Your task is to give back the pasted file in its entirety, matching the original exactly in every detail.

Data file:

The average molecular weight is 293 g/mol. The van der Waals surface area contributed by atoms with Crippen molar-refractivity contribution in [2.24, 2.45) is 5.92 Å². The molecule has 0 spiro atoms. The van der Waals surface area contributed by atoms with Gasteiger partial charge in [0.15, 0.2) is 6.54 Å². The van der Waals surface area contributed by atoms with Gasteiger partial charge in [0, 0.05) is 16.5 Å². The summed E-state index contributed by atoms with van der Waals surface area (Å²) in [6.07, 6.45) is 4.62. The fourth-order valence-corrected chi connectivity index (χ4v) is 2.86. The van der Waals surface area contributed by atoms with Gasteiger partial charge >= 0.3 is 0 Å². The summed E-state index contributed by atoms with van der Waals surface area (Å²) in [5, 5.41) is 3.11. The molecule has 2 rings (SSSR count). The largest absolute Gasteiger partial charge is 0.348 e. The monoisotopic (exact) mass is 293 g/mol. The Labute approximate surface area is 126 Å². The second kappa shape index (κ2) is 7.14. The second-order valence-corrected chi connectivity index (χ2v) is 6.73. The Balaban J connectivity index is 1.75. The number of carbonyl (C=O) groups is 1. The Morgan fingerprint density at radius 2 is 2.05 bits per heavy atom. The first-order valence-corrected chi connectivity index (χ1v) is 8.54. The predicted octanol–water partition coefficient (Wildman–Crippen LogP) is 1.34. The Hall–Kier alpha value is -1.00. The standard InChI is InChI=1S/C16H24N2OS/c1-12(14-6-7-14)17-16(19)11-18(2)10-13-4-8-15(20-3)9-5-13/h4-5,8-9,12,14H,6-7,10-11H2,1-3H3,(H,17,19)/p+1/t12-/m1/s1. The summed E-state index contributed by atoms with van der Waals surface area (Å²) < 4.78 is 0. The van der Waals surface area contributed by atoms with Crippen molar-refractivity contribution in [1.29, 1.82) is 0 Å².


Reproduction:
The average molecular weight is 293 g/mol. The van der Waals surface area contributed by atoms with Crippen molar-refractivity contribution in [2.24, 2.45) is 5.92 Å². The molecule has 0 spiro atoms. The van der Waals surface area contributed by atoms with Gasteiger partial charge in [0.15, 0.2) is 6.54 Å². The van der Waals surface area contributed by atoms with Gasteiger partial charge in [0, 0.05) is 16.5 Å². The summed E-state index contributed by atoms with van der Waals surface area (Å²) in [6.07, 6.45) is 4.62. The fourth-order valence-corrected chi connectivity index (χ4v) is 2.86. The van der Waals surface area contributed by atoms with Gasteiger partial charge >= 0.3 is 0 Å². The summed E-state index contributed by atoms with van der Waals surface area (Å²) in [5, 5.41) is 3.11. The molecule has 2 rings (SSSR count). The largest absolute Gasteiger partial charge is 0.348 e. The monoisotopic (exact) mass is 293 g/mol. The Labute approximate surface area is 126 Å². The second kappa shape index (κ2) is 7.14. The second-order valence-corrected chi connectivity index (χ2v) is 6.73. The Balaban J connectivity index is 1.75. The number of carbonyl (C=O) groups is 1. The Morgan fingerprint density at radius 2 is 2.05 bits per heavy atom. The first-order valence-corrected chi connectivity index (χ1v) is 8.54. The predicted octanol–water partition coefficient (Wildman–Crippen LogP) is 1.34. The Hall–Kier alpha value is -1.00. The standard InChI is InChI=1S/C16H24N2OS/c1-12(14-6-7-14)17-16(19)11-18(2)10-13-4-8-15(20-3)9-5-13/h4-5,8-9,12,14H,6-7,10-11H2,1-3H3,(H,17,19)/p+1/t12-/m1/s1. The summed E-state index contributed by atoms with van der Waals surface area (Å²) < 4.78 is 0. The van der Waals surface area contributed by atoms with Crippen molar-refractivity contribution in [1.29, 1.82) is 0 Å².